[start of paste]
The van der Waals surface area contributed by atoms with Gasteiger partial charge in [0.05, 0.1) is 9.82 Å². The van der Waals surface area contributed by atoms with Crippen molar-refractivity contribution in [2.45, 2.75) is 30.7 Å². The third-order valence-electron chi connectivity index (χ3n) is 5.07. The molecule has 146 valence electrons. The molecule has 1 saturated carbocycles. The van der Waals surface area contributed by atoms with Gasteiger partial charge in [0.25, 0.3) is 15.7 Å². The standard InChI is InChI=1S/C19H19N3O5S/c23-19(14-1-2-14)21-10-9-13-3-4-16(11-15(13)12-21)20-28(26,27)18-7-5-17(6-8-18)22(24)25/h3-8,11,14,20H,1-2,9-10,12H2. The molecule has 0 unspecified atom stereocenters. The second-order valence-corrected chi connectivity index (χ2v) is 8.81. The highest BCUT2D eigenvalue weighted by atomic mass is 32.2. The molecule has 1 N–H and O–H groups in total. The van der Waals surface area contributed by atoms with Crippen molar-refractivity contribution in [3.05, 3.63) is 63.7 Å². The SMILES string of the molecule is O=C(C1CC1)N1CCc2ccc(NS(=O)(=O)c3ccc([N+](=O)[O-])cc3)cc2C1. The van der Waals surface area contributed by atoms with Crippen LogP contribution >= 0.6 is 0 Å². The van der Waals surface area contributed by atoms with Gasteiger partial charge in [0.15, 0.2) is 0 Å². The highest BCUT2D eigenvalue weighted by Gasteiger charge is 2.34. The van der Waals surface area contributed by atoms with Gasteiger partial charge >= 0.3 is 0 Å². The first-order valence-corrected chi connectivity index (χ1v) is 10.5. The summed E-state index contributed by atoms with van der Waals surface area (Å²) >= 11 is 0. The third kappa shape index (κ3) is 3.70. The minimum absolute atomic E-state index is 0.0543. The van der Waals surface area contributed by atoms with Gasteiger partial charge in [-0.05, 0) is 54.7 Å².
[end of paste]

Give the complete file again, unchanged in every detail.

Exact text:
The van der Waals surface area contributed by atoms with Gasteiger partial charge in [0.05, 0.1) is 9.82 Å². The van der Waals surface area contributed by atoms with Crippen molar-refractivity contribution in [2.45, 2.75) is 30.7 Å². The third-order valence-electron chi connectivity index (χ3n) is 5.07. The molecule has 146 valence electrons. The molecule has 1 saturated carbocycles. The van der Waals surface area contributed by atoms with Gasteiger partial charge in [0.25, 0.3) is 15.7 Å². The standard InChI is InChI=1S/C19H19N3O5S/c23-19(14-1-2-14)21-10-9-13-3-4-16(11-15(13)12-21)20-28(26,27)18-7-5-17(6-8-18)22(24)25/h3-8,11,14,20H,1-2,9-10,12H2. The molecule has 0 unspecified atom stereocenters. The second-order valence-corrected chi connectivity index (χ2v) is 8.81. The highest BCUT2D eigenvalue weighted by atomic mass is 32.2. The molecule has 1 N–H and O–H groups in total. The van der Waals surface area contributed by atoms with Crippen molar-refractivity contribution in [3.05, 3.63) is 63.7 Å². The SMILES string of the molecule is O=C(C1CC1)N1CCc2ccc(NS(=O)(=O)c3ccc([N+](=O)[O-])cc3)cc2C1. The van der Waals surface area contributed by atoms with Crippen LogP contribution >= 0.6 is 0 Å². The van der Waals surface area contributed by atoms with Gasteiger partial charge in [0.15, 0.2) is 0 Å². The highest BCUT2D eigenvalue weighted by Gasteiger charge is 2.34. The van der Waals surface area contributed by atoms with Gasteiger partial charge >= 0.3 is 0 Å². The first-order valence-corrected chi connectivity index (χ1v) is 10.5. The summed E-state index contributed by atoms with van der Waals surface area (Å²) >= 11 is 0. The third kappa shape index (κ3) is 3.70. The minimum absolute atomic E-state index is 0.0543. The van der Waals surface area contributed by atoms with Gasteiger partial charge in [-0.05, 0) is 54.7 Å².